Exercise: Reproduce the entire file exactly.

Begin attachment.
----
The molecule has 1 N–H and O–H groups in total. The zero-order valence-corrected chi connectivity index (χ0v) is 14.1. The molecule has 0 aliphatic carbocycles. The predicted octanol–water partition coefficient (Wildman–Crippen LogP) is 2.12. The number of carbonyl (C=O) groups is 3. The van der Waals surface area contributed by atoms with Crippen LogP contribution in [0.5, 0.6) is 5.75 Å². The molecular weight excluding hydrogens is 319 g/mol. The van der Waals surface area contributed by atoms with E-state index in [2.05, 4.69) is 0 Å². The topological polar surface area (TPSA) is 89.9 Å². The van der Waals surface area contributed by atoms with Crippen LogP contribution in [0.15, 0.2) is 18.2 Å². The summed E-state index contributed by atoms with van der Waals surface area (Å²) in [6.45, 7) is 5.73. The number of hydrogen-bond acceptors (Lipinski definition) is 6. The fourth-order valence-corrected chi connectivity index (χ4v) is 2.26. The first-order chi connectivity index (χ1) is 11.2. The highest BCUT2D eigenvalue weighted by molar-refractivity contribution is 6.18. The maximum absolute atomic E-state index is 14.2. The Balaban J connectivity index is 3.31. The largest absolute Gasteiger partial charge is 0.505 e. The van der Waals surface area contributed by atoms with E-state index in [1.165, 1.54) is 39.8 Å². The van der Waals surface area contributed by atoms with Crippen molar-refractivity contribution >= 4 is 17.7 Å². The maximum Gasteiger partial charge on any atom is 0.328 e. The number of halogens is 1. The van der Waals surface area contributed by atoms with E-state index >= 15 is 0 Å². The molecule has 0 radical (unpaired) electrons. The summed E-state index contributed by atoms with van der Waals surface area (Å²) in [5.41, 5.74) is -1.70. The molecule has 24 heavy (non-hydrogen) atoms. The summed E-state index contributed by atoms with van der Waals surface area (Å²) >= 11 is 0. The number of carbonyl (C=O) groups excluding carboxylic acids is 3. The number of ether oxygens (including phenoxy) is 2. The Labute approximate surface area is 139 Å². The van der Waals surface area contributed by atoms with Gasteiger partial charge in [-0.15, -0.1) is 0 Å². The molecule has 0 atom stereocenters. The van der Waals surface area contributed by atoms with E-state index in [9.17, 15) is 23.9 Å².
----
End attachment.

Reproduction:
The molecule has 1 N–H and O–H groups in total. The zero-order valence-corrected chi connectivity index (χ0v) is 14.1. The molecule has 0 aliphatic carbocycles. The predicted octanol–water partition coefficient (Wildman–Crippen LogP) is 2.12. The number of carbonyl (C=O) groups is 3. The van der Waals surface area contributed by atoms with Crippen LogP contribution in [0.5, 0.6) is 5.75 Å². The molecular weight excluding hydrogens is 319 g/mol. The van der Waals surface area contributed by atoms with E-state index in [2.05, 4.69) is 0 Å². The topological polar surface area (TPSA) is 89.9 Å². The van der Waals surface area contributed by atoms with Crippen LogP contribution in [0.15, 0.2) is 18.2 Å². The summed E-state index contributed by atoms with van der Waals surface area (Å²) in [6.45, 7) is 5.73. The number of hydrogen-bond acceptors (Lipinski definition) is 6. The fourth-order valence-corrected chi connectivity index (χ4v) is 2.26. The first-order chi connectivity index (χ1) is 11.2. The highest BCUT2D eigenvalue weighted by molar-refractivity contribution is 6.18. The maximum absolute atomic E-state index is 14.2. The Balaban J connectivity index is 3.31. The largest absolute Gasteiger partial charge is 0.505 e. The van der Waals surface area contributed by atoms with E-state index in [1.165, 1.54) is 39.8 Å². The van der Waals surface area contributed by atoms with Crippen molar-refractivity contribution >= 4 is 17.7 Å². The maximum Gasteiger partial charge on any atom is 0.328 e. The number of halogens is 1. The van der Waals surface area contributed by atoms with E-state index >= 15 is 0 Å². The molecule has 0 radical (unpaired) electrons. The summed E-state index contributed by atoms with van der Waals surface area (Å²) in [5.41, 5.74) is -1.70. The molecule has 24 heavy (non-hydrogen) atoms. The summed E-state index contributed by atoms with van der Waals surface area (Å²) >= 11 is 0. The number of carbonyl (C=O) groups excluding carboxylic acids is 3. The number of ether oxygens (including phenoxy) is 2. The Labute approximate surface area is 139 Å². The van der Waals surface area contributed by atoms with Gasteiger partial charge in [-0.15, -0.1) is 0 Å². The molecule has 0 atom stereocenters. The van der Waals surface area contributed by atoms with E-state index in [9.17, 15) is 23.9 Å².